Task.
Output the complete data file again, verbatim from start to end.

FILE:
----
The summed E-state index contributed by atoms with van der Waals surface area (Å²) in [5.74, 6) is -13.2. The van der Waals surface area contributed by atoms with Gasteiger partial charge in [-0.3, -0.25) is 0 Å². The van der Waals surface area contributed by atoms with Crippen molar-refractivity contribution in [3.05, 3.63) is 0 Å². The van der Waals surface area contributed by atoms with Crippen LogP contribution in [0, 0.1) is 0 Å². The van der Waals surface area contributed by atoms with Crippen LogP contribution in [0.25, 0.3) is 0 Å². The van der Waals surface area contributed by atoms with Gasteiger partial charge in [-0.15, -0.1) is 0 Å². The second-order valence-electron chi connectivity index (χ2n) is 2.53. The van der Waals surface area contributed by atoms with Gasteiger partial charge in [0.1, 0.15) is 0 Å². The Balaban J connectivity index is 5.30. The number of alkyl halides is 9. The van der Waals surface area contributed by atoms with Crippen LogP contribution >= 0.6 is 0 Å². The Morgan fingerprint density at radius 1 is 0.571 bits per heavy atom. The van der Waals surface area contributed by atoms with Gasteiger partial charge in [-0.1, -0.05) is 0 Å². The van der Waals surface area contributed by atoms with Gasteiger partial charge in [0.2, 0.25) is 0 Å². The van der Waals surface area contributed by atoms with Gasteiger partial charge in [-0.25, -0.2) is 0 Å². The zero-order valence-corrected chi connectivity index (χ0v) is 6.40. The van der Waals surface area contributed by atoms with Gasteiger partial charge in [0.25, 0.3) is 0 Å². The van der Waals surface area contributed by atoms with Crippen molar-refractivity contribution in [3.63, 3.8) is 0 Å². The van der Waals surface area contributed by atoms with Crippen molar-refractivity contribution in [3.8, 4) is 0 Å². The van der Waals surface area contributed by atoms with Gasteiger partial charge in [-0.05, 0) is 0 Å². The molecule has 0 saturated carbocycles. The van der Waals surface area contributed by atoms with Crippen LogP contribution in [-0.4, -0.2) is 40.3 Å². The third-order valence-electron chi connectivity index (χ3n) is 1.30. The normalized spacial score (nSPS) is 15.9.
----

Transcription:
The summed E-state index contributed by atoms with van der Waals surface area (Å²) in [5.74, 6) is -13.2. The van der Waals surface area contributed by atoms with Gasteiger partial charge in [-0.3, -0.25) is 0 Å². The van der Waals surface area contributed by atoms with Crippen molar-refractivity contribution in [3.05, 3.63) is 0 Å². The van der Waals surface area contributed by atoms with Crippen LogP contribution in [0, 0.1) is 0 Å². The van der Waals surface area contributed by atoms with Crippen LogP contribution in [0.25, 0.3) is 0 Å². The van der Waals surface area contributed by atoms with Gasteiger partial charge in [-0.15, -0.1) is 0 Å². The second-order valence-electron chi connectivity index (χ2n) is 2.53. The van der Waals surface area contributed by atoms with Gasteiger partial charge in [0.1, 0.15) is 0 Å². The Balaban J connectivity index is 5.30. The number of alkyl halides is 9. The van der Waals surface area contributed by atoms with Crippen LogP contribution >= 0.6 is 0 Å². The Morgan fingerprint density at radius 1 is 0.571 bits per heavy atom. The van der Waals surface area contributed by atoms with Gasteiger partial charge in [-0.1, -0.05) is 0 Å². The van der Waals surface area contributed by atoms with Gasteiger partial charge in [0.2, 0.25) is 0 Å². The van der Waals surface area contributed by atoms with Gasteiger partial charge in [-0.25, -0.2) is 0 Å². The zero-order valence-corrected chi connectivity index (χ0v) is 6.40. The van der Waals surface area contributed by atoms with Gasteiger partial charge in [0.25, 0.3) is 0 Å². The van der Waals surface area contributed by atoms with Crippen molar-refractivity contribution in [3.63, 3.8) is 0 Å². The van der Waals surface area contributed by atoms with Crippen molar-refractivity contribution in [3.8, 4) is 0 Å². The van der Waals surface area contributed by atoms with Gasteiger partial charge in [-0.05, 0) is 0 Å². The molecule has 0 saturated carbocycles. The van der Waals surface area contributed by atoms with Crippen LogP contribution in [-0.4, -0.2) is 40.3 Å². The third-order valence-electron chi connectivity index (χ3n) is 1.30. The normalized spacial score (nSPS) is 15.9.